For teacher Stacy Goodman, it’s only been a few years since students entered her classroom, walked straight to their desks, and began to work. If they misbehaved, she’d take a clip with their name on it and move it down the behavior chart. And if they didn’t work their way back up the chart, Goodman called home or sent the child to the principal’s office.
Goodman, who has taught at Hermitage Elementary in Nashville for 20 years, admits she was skeptical when she learned the school was getting rid of behavior charts in favor of social and emotional learning (SEL) practices. She remembered a time when behavior charts were the big thing. SEL felt like just another trendy initiative—one of too many over the years—that promised to improve classroom management and fundamentally change the direction of education.
But the research suggests that for social and emotional learning, at least, the skepticism is misplaced.
A 2011 meta-analysis looking at over 270,000 students, for example, found that students who participated in an SEL program showed academic gains of more than 11 percentile points over those who had not participated. And a 2015 study between economists and Teachers College revealed an $11 long-term economic gain for every $1 spent on a rigorous SEL program.
Common sense seems to track with the data: Kids who operate within safe spaces and practice regular self-reflection are more likely to take academic risks, engage in collaborative problem solving, and be aware of their own strengths and weaknesses. Parents have always known it, and studies confirm that social and emotional skills can improve a child’s sense of well-being and lay the groundwork for success throughout their lives.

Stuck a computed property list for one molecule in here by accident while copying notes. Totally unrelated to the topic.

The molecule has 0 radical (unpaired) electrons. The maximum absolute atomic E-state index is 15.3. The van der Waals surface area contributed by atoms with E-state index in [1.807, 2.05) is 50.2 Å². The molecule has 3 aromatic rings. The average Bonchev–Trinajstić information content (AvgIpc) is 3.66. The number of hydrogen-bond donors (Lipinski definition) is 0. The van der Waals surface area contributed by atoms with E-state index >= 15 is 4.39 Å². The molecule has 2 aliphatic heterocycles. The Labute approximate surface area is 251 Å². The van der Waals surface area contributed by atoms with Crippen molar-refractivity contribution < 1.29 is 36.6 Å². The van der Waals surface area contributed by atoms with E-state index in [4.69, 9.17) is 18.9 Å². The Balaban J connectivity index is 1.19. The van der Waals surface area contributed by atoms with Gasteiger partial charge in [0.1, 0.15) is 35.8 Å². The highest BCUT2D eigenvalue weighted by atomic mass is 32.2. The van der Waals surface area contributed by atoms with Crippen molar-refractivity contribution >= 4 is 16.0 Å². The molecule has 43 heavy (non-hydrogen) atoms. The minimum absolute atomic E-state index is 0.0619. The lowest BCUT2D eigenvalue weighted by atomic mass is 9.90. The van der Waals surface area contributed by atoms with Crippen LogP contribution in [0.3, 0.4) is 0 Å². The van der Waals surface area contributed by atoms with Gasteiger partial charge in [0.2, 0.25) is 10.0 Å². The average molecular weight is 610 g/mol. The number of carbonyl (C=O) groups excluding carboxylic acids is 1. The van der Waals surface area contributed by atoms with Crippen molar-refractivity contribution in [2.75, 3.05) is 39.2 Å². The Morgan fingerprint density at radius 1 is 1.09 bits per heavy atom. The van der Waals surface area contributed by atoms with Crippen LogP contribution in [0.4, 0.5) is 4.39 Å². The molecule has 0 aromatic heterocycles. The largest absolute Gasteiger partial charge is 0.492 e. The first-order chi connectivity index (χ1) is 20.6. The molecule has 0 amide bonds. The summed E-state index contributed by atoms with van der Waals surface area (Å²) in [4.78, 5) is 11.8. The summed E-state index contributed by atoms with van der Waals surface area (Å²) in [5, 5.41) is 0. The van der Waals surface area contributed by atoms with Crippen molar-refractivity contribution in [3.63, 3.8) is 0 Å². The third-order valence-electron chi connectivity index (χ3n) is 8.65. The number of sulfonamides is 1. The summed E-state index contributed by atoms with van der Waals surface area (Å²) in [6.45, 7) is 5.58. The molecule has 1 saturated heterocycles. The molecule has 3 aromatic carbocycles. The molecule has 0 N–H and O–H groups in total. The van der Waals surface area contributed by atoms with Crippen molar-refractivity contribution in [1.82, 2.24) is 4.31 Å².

“There is a huge and growing body of research that shows that all great learning happens in social context,” said Babs Freeman-Loftis, the Nashville district’s project manager for social and emotional learning. “So you really can’t divorce the social and emotional from the learning.”
More Than Just ‘Music City’
Those sentiments are echoed by leaders in Metro Nashville Public Schools (MNPS), who’ve spent the past six years rolling out an SEL initiative in an effort to reshape school discipline, reduce student stress, and take a more holistic approach to academics. In 2011, the district applied for and received a grant from the Collaborative for Academic, Social, and Emotional Learning (CASEL) to integrate CASEL’s core competencies—self-awareness, self-management, social awareness, responsible decision making and relationship skills—into its schools.
Like many urban areas, Nashville has a complex and unique set of challenges in its school system. More than 70 percent of its 88,000 students are considered economically disadvantaged, and only 25 percent read at grade level. Due to a large influx of new immigrants and refugees to the area from Central America, Africa, and the Middle East—most notably Kurdistan and Syria, earning one neighborhood the nickname Little Kurdistan—at least 18 percent of MNPS students are now English-language learners, and a full third of students do not speak English at home.
Simultaneously, Nashville’s “It City” status has drawn middle- and upper-class professionals from the coasts, driving a gentrification boom that has displaced many longtime residents to the city’s outskirts and divided some neighborhoods by race and class. Nashville’s old reputation—the small, close-knit “Music City” with deep Southern roots—no longer feels like it fits.
There are also the problems that often accompany poverty that, coupled with Nashville’s painful history of segregation and racial disparities in discipline practices, have perpetuated inequities among its students for decades.
In recent years, MNPS has poured resources into tackling those disparities with the support of a new superintendent, Dr. Shawn Joseph.
Under Joseph’s helm, the district has ramped up SEL training and services, shifted to a restorative justice approach to discipline, and hired a full-time trauma-informed coordinator to train teachers how to spot, and help, students who have experienced trauma. But school and district leaders emphasize that their new initiatives also provide substantial benefits for all students in the district—including high performers who may struggle with challenges like perfectionism and anxiety, or avoid risk taking to protect their grade point averages.